Black Hat, Data Science, Machine Learning, and… YOU!

The time has come for security pros to start honing in on their machine learning skills. Here’s why.

Jeremiah Grossman, Contributor

August 14, 2015

4 Min Read

Black Hat 2015 is in the books and once again, another crazy year in Las Vegas with a mountain of stellar speakers and content. There is an incredible amount to learn in our industry and all of us struggle to keep up. So when I was asked by Dark Reading to author a post on an interesting session, I was happy to oblige. In some ways, I have a bit of an edge. As a long-time Black Hat speaker veteran, I have the honor of serving on the speaker review board to help select many of the presentations on the schedule – all of which I’m always excited to see firsthand!

At the same time, choosing which session to attend, because there’s simply not enough time to see them all, is a serious challenge. In the end, I narrowed in on a topic around data science and machine learning presented by Invincea Labs’ Joshua Saxe to discuss in this blog post. 

Josh’s research and presentation dove into the reasons why data science and machine learning apply to malware, and in particular malware detection, threat intelligence, malware analysis, as well as the scalability of malware analytics. For me, this particular technology and application of advanced math is absolutely fascinating. So few of us in the information security industry have a background in this stuff, and it’s time to get familiar. The sooner the better! I’m also incredibly curious about how data science and machine learning may apply to other areas of security, particularly application security – my day job and passion.

In his presentation, Josh correctly illustrates that the battle we face in security is asymmetric: the bad guys workload remains constant, while the good guys work is ever increasing. Bottom line, given enough time, and right now it ain’t a lot, the bad guys win, which is to say, we get hacked. Yeah, we already know that. The net effect of a defender’s day job, ahead of the hack, is being buried in sea of log data, which is not only annoying, but expensive.

Malware identification, analysis, and classification are now more difficult than ever and effectiveness is little better than a coin flip. For corporate defenders, there is simply too much log data to ever sort through manually, no matter how proficient you are at grep. Getting any real actionable value at scale requires machine learning to isolate signals in the noise.

On stage Josh showed a visualization of the fight using malware as an example. SUPER cool stuff! He showed how to take in a bunch of sample applications and algorithmically analyze them using machine learning algorithms to detect malware. These algorithms will cluster any malware strains together, making them easier to identify with the naked eye. This is a process that can happen in seconds or minutes, which is exactly what we need to make security decisions quickly versus manual log analysis which can take months or never happen at all. We’ll lose every battle that way.

Once malware is identified, and the more malware samples sampled, the smarter the machine learning algorithms become and malware families will start to cluster together. The machine gets smarter with each new strain making it harder for malware or viruses to break through and be successful without having to adapt, which increases their costs.

Josh also cautioned that algorithms tend to go stale over time, requiring them to evolve or risk generating an increasing volume of time-wasting false positives. The idea here, and hopefully the eventual outcome, is the workload will remain fixed for the good guys, while the bad guys have to increase theirs. Turning the economic tables!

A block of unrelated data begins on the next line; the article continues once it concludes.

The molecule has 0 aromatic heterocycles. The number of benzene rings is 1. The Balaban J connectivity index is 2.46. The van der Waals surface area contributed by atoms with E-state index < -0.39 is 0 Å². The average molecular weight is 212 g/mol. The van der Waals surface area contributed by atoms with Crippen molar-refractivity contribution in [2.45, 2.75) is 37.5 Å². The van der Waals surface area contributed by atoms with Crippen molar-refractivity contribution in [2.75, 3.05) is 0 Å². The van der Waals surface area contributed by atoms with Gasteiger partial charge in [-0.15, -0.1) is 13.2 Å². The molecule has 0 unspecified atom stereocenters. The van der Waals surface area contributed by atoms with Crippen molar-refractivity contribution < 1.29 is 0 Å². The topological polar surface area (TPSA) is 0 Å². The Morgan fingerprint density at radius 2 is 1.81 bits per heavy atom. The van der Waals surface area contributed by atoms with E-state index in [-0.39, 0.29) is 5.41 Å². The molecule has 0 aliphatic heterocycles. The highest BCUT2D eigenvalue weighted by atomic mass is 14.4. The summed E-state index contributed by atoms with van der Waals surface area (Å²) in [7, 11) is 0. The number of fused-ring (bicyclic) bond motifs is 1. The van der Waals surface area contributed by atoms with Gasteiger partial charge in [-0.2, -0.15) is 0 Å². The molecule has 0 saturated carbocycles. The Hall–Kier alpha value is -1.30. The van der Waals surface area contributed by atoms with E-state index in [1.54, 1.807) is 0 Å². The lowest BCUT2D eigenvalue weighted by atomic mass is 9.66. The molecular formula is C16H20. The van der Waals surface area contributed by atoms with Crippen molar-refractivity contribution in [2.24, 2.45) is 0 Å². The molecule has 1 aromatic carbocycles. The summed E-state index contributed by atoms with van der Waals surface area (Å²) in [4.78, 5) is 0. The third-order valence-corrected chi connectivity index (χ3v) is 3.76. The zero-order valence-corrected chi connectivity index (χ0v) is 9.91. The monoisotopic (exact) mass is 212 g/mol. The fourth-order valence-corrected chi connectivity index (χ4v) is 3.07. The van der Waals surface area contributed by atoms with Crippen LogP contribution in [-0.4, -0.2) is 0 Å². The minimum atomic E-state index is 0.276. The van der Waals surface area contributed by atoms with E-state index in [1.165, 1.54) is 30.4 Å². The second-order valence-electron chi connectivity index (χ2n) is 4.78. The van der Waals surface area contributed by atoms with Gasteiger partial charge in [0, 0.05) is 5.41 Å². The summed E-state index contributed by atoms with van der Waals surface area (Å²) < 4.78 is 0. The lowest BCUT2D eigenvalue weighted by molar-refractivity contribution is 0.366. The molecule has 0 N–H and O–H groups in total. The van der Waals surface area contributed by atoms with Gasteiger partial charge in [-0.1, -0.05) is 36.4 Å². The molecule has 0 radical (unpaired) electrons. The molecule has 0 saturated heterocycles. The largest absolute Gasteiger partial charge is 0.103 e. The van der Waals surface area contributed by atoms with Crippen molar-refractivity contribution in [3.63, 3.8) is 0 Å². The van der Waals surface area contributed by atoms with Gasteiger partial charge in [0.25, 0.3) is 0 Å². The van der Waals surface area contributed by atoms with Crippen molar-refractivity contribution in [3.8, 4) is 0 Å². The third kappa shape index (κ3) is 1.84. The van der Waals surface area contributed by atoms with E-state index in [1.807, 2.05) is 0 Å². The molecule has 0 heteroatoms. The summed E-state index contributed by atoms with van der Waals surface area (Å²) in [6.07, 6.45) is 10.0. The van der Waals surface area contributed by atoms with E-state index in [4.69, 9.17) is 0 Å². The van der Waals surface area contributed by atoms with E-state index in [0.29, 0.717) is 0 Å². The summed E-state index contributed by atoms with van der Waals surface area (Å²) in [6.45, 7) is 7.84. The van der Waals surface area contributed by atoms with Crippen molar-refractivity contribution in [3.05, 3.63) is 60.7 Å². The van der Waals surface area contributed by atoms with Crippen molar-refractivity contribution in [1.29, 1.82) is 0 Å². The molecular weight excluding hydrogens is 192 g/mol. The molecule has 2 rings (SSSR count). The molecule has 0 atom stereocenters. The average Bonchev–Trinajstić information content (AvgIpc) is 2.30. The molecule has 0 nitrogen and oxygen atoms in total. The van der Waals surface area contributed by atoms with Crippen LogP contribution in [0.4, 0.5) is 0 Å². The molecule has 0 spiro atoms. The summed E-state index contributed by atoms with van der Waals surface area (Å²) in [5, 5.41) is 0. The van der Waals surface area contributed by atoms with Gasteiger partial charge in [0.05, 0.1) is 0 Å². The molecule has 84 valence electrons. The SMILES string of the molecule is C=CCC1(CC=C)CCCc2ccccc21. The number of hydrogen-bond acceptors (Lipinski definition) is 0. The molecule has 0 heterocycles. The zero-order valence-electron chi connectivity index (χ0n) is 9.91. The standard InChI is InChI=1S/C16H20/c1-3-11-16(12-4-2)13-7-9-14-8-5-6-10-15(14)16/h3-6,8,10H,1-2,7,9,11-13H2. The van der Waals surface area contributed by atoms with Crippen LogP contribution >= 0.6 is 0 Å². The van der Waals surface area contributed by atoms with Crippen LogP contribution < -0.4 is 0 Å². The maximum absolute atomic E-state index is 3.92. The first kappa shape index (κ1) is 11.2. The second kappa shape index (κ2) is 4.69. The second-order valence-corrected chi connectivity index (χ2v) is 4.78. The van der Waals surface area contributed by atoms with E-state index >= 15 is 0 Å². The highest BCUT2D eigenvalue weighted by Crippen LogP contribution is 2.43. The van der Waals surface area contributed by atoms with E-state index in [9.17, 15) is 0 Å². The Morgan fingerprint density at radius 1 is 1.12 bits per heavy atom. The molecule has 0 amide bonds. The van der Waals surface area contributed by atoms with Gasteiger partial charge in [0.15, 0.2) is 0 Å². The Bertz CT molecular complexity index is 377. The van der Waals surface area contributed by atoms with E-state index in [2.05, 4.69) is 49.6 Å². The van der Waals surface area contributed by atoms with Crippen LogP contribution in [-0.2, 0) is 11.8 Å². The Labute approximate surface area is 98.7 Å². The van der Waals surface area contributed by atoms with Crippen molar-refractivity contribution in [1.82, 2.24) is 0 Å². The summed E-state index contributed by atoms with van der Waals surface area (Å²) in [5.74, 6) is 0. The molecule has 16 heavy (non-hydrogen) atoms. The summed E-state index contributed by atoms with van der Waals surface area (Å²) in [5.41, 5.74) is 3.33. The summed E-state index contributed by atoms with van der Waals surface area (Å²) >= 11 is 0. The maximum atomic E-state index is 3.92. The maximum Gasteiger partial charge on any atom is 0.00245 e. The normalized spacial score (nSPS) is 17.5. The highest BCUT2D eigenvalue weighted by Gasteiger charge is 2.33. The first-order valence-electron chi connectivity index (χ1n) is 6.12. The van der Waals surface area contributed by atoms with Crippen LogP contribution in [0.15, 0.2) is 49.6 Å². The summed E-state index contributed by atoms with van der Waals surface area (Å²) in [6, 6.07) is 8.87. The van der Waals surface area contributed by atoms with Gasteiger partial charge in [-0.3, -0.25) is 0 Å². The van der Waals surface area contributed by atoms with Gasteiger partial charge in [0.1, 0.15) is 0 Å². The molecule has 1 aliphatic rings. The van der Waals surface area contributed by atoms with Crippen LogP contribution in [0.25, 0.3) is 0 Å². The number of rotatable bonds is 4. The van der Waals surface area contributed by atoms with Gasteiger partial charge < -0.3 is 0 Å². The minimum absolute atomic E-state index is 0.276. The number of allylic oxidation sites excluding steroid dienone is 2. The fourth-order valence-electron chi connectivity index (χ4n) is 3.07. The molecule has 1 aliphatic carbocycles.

Data science and machine learning can also be applied to application security in the same way. It’s possible to identify application entry points, vulnerabilities, defects and more in code using machine learning much faster than most current technology, let alone how a human could perform manually. This is a technique that WhiteHat has been using with success for the past decade: login detection, 404 page detection, page-crawling, attack surface detection, and other areas where machine learning is crucial.

To take this same idea into other areas of security will speed up the process in making the Internet a safer and more secure place for everyone. Machine learning is unquestionably a very powerful tool and I believe points a way forward for the industry. I enjoyed Josh’s talk very much and highly recommend it for other practitioners. I for one am going to start honing my machine learning skills. The hardest part: knowing where to begin, but this is as good of a place as any.

[Learn more about the pitfalls and promises of data science directly from Josh Saxe in his Dark Reading Radio interview with Community Editor Marilyn Cohodas.]

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About the Author(s)

Jeremiah Grossman


Jeremiah Grossman, Chief of Security Strategy, SentinelOne, Professional Hacker, Black Belt in Brazilian Jiu-Jitsu, & Founder of WhiteHat Security.

Jeremiah Grossman's career spans nearly 20 years. He has lived a literal lifetime in computer security to become one of the industry's biggest names. He has received a number of industry awards, been publicly thanked by Microsoft, Mozilla, Google, Facebook, and many others for his security research. Jeremiah has written hundreds of articles and white papers. As an industry veteran, he has been featured in hundreds of media outlets around the world. Jeremiah has been a guest speaker on six continents at hundreds of events and including many top universities. All of this was after Jeremiah served as an information security officer at Yahoo!

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